It is important to remember to optimize mobile experiences for conversions. Mobile ad spend is expected to reach $100 billion in 2016 and expected to double to nearly $200 billion between 2016 and 2019. So, if customers are able to make a purchase on your website, the mobile check out process should be second only in priority to making your entire website mobile friendly. If your website goals are lead generation, it is still important that you optimize your website for mobile lead generation.

With this kind of data its clear to see why Google are regarding mobile so highly and if we want to maintain or increase our visibility in the Google mobile search results, then we need to stay up to date with Google’s algorithm.

How to check if google thinks your website is mobile friendly

You can test your website through Google’s mobile-friendly test to see what Google thinks of your website. It is important to note that the tool works on a page by page basis, just as the mobile-friendly update works and does not give an overall result on your website.

You can also use the search analytics report in Google Webmaster Tools to go back and see what impact the mobile friendly update had on your website as we did for our clients.

Log in To GWT, select “Search Traffic” on the left hand side and then select “Search Analytics”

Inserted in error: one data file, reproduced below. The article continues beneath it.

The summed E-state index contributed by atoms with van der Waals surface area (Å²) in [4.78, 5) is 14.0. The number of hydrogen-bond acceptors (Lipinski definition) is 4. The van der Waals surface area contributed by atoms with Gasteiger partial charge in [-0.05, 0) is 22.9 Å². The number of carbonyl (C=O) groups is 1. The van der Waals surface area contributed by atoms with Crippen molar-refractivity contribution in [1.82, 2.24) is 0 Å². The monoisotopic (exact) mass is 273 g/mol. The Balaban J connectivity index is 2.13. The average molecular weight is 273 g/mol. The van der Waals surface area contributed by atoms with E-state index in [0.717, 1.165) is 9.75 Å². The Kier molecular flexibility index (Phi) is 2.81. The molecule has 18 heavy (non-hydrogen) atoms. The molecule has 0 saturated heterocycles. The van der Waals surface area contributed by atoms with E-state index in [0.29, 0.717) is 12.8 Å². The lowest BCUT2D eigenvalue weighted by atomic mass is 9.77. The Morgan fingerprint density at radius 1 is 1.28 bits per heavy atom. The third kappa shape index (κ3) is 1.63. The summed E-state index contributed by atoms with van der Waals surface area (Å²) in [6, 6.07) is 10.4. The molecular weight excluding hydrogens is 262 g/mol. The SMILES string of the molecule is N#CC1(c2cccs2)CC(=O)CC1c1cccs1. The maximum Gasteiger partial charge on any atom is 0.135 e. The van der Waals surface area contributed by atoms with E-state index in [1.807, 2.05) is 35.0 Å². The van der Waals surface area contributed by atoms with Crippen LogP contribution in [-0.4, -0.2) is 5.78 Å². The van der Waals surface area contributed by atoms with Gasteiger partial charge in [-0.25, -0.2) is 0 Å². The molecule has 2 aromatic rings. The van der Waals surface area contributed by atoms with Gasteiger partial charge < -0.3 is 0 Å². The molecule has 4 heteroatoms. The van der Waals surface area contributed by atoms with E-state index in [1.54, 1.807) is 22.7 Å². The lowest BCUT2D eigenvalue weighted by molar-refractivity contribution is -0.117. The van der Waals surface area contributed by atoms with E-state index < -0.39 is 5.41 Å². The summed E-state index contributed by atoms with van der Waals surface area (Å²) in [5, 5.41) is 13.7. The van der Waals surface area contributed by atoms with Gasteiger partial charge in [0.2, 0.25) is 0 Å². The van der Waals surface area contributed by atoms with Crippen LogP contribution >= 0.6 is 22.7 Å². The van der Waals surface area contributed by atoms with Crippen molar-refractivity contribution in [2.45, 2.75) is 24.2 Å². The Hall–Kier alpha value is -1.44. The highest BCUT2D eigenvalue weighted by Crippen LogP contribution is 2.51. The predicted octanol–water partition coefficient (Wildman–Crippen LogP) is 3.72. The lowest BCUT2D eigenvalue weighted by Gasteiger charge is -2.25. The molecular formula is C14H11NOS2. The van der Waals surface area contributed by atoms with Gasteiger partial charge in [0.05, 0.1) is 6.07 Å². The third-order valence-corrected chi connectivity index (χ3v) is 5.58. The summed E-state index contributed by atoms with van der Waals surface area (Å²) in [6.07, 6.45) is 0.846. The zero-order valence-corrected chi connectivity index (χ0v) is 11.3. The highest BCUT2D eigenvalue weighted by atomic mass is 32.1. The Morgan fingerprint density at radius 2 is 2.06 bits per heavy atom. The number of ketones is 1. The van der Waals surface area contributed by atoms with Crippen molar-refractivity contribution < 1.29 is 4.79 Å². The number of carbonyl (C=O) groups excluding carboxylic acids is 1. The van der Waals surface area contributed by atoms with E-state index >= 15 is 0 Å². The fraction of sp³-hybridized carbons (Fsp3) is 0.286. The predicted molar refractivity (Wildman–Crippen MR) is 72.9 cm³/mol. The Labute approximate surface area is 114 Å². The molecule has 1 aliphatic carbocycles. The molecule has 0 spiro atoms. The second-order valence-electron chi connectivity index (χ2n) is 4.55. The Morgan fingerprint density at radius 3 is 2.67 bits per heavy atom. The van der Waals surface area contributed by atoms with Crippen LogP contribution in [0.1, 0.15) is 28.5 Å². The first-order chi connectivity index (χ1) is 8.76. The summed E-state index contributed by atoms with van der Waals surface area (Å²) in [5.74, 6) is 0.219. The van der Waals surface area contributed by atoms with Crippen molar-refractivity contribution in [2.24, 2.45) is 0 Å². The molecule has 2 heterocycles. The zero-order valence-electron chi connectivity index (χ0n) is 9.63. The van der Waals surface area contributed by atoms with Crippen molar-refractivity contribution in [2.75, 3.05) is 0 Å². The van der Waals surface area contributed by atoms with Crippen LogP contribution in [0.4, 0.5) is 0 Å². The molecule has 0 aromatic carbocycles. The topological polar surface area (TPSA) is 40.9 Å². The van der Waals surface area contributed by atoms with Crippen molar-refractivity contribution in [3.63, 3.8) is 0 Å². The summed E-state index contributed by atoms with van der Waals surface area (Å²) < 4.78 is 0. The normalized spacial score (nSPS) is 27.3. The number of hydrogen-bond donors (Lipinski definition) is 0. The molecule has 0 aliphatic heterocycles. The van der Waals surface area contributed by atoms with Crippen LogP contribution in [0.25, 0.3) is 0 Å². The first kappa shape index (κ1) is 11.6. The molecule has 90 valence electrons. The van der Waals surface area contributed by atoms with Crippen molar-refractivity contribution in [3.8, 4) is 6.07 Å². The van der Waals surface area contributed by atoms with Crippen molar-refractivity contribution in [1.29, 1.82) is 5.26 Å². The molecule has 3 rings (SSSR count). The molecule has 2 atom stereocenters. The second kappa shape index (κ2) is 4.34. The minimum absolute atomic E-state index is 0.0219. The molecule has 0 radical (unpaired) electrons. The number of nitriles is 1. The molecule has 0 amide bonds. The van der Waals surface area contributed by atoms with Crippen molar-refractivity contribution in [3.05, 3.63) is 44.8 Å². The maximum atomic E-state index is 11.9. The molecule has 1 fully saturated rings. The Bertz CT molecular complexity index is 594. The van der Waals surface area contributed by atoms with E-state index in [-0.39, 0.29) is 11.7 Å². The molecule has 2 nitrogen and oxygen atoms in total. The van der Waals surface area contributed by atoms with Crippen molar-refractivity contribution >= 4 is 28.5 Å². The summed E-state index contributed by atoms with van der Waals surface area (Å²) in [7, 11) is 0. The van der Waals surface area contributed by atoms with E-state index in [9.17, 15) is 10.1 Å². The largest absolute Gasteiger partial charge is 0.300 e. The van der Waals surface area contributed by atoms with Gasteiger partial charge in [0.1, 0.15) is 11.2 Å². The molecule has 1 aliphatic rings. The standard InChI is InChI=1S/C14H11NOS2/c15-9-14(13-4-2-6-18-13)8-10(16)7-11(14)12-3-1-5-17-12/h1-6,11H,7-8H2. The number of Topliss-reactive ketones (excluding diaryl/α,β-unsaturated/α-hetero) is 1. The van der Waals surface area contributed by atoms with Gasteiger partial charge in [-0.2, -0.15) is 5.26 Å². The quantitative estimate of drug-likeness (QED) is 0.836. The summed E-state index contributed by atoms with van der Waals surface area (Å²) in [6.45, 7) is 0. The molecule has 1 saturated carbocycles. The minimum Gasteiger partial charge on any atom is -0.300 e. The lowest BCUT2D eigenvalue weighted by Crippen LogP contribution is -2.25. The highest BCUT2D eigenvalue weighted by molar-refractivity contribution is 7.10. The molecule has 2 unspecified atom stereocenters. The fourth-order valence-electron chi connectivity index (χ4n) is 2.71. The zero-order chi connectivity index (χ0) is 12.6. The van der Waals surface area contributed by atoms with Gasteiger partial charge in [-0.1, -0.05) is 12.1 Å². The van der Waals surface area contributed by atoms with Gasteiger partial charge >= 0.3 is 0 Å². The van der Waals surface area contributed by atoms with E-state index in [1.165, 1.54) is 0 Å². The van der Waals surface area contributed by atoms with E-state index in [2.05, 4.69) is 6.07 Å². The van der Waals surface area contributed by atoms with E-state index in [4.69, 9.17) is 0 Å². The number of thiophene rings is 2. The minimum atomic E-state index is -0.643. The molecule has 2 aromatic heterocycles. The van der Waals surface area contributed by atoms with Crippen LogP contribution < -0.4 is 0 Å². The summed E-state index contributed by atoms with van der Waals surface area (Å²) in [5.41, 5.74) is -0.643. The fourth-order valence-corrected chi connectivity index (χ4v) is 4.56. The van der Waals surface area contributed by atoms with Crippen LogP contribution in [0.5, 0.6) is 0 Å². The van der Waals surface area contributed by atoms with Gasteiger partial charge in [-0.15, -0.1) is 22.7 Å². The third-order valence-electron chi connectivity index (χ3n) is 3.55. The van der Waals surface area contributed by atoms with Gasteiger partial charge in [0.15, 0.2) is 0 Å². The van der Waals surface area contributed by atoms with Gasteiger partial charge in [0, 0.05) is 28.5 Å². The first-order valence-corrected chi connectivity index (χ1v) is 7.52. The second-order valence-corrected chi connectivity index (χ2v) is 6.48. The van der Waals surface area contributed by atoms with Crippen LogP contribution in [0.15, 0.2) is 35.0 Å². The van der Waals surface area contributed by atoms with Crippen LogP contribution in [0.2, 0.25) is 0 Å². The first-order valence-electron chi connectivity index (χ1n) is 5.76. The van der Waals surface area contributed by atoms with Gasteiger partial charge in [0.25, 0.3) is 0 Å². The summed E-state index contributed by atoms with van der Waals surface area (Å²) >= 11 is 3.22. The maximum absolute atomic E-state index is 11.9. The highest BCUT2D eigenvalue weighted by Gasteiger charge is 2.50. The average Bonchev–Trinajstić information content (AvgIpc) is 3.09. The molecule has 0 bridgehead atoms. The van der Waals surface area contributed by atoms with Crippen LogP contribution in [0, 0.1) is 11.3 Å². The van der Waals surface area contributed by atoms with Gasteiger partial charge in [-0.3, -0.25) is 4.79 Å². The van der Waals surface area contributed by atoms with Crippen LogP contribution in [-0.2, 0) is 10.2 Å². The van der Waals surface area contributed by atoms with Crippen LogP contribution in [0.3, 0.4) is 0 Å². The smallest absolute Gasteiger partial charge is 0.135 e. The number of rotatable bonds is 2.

To filter for organic rankings on mobile devices, select Position in the main navigation and then filter devices by mobile device.

To view data on organic clicks on mobile device, simply select the clicks option in the main navigation to the left of position.

A recent feature in Google Webmaster Tools called the Mobile Usability report is now available and will highlight mobile usability issues Google has with your site. This is Google telling you how to improve your mobile website for its algorithm and should be the starting block for increasing the mobile friendliness of your website.

On the left hand side column in GWT select “Search Traffic” and then select “Mobile Usability.”

As you can see from the table above, GWT provide a list of usability errors, how many pages have that error, a list of pages with that error and once you click on that error you will see the following:

Whatever your next steps are, it’s important that mobile is incorporated into your business strategy and you begin to focus on the users mobile experience on your website.

Contact us for more advice on Google’s mobile-friendly update.